Korea : the first war we lost / Bevin Alexander.

By: Alexander, BevinMaterial type: TextTextPublisher: New York : Hippocrene Books, c1986, (1987 printing)Description: xv, 558 p., [60] p. of plates : ill. ; 24 cmISBN: 0870521357 (jacket); 9780870521355 (jacket)Subject(s): Korean War, 1950-1953 | Korean War, 1950-1953 -- United States | Korean War, 1950-1953 | Korean War, 1950-1953 United StatesAdditional physical formats: Online version:: Korea.; Online version:: Korea.DDC classification: 951.904/2 LOC classification: DS918 | .A68 1986Summary: Alexander shows the causes and effects of the Korean War and demonstrates how the United States could have avoided the confrontation with the Red Chinese if it had correctly interpreted signals from them.
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Book University of Texas At Tyler
Stacks - 3rd Floor
DS918 .A68 1986 (Browse shelf) Available 0000001173202
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DS916 .M465 2005 The war for Korea, 1945-1950 : DS916 .M94 2001 Korea in the cross currents : DS917 .G6 1987 Korea; DS918 .A68 1986 Korea : DS918 .B4 1965 The Korea knot : DS918 .C55 From the Danube to the Yalu. DS918 .C62 War in peacetime;

Includes bibliographical references.

Alexander shows the causes and effects of the Korean War and demonstrates how the United States could have avoided the confrontation with the Red Chinese if it had correctly interpreted signals from them.

Reviews provided by Syndetics

Library Journal Review

This respectable and fast-moving study is the first to be written by a professional Army historian. Appropriately, it is as much about politics as combat, and Bevin does a superb job of placing the war in the context of domestic and international affairs. Frequently partisan and often controversial, he capably challenges many of the traditional interpretations of American policy. MacArthur comes across as a military genius and a strategic madman. The combat descriptions are lucid, with good maps; it is easy to follow the military action from grand strategy down to the squad level. The book is historically more complete than Joseph Goulden's Korea ( LJ 2/1/82) and deserves a place in most public collections. Raymond L. Puffer, U.S. Air Force History Prog., Los Angeles (c) Copyright 2010. Library Journals LLC, a wholly owned subsidiary of Media Source, Inc. No redistribution permitted.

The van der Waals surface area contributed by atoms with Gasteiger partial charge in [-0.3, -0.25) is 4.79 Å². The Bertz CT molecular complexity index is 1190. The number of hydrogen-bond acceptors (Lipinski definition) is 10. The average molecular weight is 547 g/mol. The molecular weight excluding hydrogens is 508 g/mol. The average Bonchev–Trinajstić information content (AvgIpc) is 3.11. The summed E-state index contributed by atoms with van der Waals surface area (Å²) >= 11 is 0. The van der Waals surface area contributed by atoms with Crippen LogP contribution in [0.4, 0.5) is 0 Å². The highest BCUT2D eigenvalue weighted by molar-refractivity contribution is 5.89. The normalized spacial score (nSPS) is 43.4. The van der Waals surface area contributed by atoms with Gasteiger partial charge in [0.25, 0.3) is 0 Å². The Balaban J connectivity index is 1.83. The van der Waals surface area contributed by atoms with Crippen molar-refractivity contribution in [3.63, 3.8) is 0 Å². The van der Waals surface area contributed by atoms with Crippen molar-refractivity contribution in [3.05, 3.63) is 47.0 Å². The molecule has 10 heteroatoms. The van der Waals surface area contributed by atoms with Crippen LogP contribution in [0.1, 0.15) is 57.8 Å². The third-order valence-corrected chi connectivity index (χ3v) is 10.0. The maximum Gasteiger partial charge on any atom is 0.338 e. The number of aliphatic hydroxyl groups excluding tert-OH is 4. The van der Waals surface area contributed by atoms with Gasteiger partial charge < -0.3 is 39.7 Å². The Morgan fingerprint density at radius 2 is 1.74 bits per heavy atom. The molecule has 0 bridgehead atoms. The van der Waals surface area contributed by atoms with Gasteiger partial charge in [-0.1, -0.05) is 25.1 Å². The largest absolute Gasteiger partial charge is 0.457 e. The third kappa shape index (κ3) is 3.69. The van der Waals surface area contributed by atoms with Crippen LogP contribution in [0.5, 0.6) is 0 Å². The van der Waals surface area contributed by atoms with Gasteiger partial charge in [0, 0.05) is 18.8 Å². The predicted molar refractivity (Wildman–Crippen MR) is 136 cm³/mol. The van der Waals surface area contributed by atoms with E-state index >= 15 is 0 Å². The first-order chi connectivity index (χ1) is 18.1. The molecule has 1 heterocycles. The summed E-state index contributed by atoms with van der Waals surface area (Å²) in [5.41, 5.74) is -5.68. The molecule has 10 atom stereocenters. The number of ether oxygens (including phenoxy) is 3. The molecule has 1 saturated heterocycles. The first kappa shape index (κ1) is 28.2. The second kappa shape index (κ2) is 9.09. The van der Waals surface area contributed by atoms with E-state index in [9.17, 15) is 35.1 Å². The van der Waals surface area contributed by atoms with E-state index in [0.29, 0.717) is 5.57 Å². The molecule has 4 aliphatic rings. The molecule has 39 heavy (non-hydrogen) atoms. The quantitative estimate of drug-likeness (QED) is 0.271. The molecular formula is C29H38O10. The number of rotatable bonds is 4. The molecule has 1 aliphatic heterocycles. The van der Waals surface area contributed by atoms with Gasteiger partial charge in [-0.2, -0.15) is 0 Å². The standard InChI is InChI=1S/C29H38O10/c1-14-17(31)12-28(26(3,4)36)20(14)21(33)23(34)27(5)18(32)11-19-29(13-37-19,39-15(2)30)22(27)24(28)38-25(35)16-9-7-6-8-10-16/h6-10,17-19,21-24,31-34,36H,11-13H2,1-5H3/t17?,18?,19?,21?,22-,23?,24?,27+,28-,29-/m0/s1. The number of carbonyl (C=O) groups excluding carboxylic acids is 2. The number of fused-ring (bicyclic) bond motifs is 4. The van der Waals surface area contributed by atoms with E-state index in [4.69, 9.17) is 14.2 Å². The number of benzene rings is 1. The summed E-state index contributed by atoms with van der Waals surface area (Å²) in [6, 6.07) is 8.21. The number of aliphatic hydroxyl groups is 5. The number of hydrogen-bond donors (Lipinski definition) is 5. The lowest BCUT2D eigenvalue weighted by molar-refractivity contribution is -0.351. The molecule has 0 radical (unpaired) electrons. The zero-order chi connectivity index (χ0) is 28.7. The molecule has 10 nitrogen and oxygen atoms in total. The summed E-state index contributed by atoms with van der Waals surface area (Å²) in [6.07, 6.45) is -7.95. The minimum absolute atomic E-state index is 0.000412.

Alexander's book has too many faults for this reviewer to encourage its purchase. The work does make a contribution, but its benefits are too few and its shortcomings too manifest. On the plus side, Alexander is a military historian who writes vividly about combat, and his political and military judgments are sound. Most positively, he indicates clearly the enormous costs of misreading one's enemy. Alexander describes the ignorance of American leaders regarding the valid concern of the People's Republic of China about the US invasion of North Korea late in 1950. The human and political cost of American vacuity was terrible. Despite these insights, however, the study fails. The first half of the book covers 10 percent of the war; 90 percent treats only one third of the conflict. Alexander has missed most of the combat, and has left out entirely the major contribution airpower made to sustaining the UN's position in Korea. Beyond this imbalance, there are stylistic lapses crying for editorial help. Finally, given the burgeoning economic success of South Korea today when contrasted with the grinding misery of North Korea, one is forced to quibble with Alexander's subtitle, The First War We Lost. Libraries with nominal holdings on the Korean War can avoid this book.-A.L. Gropman, National War College

Author notes provided by Syndetics

Bevin Alexander is the author of five books on military history, & his battle studies of the Korean War, written during his decorated service as a combat historian, are stored in the National Archives. He lives in Bremo Bluff, Virginia.

(Bowker Author Biography)

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